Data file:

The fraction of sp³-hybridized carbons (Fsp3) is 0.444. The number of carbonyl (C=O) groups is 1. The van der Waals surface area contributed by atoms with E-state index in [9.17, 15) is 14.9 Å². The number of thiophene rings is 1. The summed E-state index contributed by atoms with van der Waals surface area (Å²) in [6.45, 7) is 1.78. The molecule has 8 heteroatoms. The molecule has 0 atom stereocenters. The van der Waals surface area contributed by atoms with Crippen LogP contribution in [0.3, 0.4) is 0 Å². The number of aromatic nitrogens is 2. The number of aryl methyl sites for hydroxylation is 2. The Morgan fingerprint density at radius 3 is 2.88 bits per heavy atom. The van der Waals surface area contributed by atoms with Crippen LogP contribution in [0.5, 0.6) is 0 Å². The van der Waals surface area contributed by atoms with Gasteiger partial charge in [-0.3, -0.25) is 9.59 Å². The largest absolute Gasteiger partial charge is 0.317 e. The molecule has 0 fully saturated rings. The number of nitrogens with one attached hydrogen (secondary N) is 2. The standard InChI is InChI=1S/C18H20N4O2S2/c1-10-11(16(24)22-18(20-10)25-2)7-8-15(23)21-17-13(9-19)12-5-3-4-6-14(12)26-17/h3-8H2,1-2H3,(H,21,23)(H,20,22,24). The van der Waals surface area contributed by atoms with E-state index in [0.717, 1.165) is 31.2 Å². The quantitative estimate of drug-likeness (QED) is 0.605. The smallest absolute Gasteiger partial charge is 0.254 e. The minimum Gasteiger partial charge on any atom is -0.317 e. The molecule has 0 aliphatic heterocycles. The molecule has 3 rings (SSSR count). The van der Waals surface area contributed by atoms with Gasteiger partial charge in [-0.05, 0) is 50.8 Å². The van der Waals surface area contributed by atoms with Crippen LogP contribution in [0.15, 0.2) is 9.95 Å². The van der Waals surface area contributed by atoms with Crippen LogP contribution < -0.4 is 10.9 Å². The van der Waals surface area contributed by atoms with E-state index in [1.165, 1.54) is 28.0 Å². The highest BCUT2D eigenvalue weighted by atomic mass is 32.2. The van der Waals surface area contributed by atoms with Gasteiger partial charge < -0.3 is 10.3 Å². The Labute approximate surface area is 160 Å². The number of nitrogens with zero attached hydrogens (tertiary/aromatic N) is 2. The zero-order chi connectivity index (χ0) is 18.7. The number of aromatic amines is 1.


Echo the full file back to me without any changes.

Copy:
The fraction of sp³-hybridized carbons (Fsp3) is 0.444. The number of carbonyl (C=O) groups is 1. The van der Waals surface area contributed by atoms with E-state index in [9.17, 15) is 14.9 Å². The number of thiophene rings is 1. The summed E-state index contributed by atoms with van der Waals surface area (Å²) in [6.45, 7) is 1.78. The molecule has 8 heteroatoms. The molecule has 0 atom stereocenters. The van der Waals surface area contributed by atoms with Crippen LogP contribution in [0.3, 0.4) is 0 Å². The number of aromatic nitrogens is 2. The number of aryl methyl sites for hydroxylation is 2. The Morgan fingerprint density at radius 3 is 2.88 bits per heavy atom. The van der Waals surface area contributed by atoms with Crippen LogP contribution in [0.5, 0.6) is 0 Å². The van der Waals surface area contributed by atoms with Gasteiger partial charge in [-0.3, -0.25) is 9.59 Å². The largest absolute Gasteiger partial charge is 0.317 e. The molecule has 0 fully saturated rings. The number of nitrogens with one attached hydrogen (secondary N) is 2. The standard InChI is InChI=1S/C18H20N4O2S2/c1-10-11(16(24)22-18(20-10)25-2)7-8-15(23)21-17-13(9-19)12-5-3-4-6-14(12)26-17/h3-8H2,1-2H3,(H,21,23)(H,20,22,24). The van der Waals surface area contributed by atoms with E-state index in [0.717, 1.165) is 31.2 Å². The quantitative estimate of drug-likeness (QED) is 0.605. The smallest absolute Gasteiger partial charge is 0.254 e. The minimum Gasteiger partial charge on any atom is -0.317 e. The molecule has 0 aliphatic heterocycles. The molecule has 3 rings (SSSR count). The van der Waals surface area contributed by atoms with Gasteiger partial charge in [-0.05, 0) is 50.8 Å². The van der Waals surface area contributed by atoms with Crippen LogP contribution in [0.15, 0.2) is 9.95 Å². The van der Waals surface area contributed by atoms with Crippen LogP contribution < -0.4 is 10.9 Å². The van der Waals surface area contributed by atoms with E-state index in [1.165, 1.54) is 28.0 Å². The highest BCUT2D eigenvalue weighted by atomic mass is 32.2. The van der Waals surface area contributed by atoms with Gasteiger partial charge < -0.3 is 10.3 Å². The Labute approximate surface area is 160 Å². The number of nitrogens with zero attached hydrogens (tertiary/aromatic N) is 2. The zero-order chi connectivity index (χ0) is 18.7. The number of aromatic amines is 1.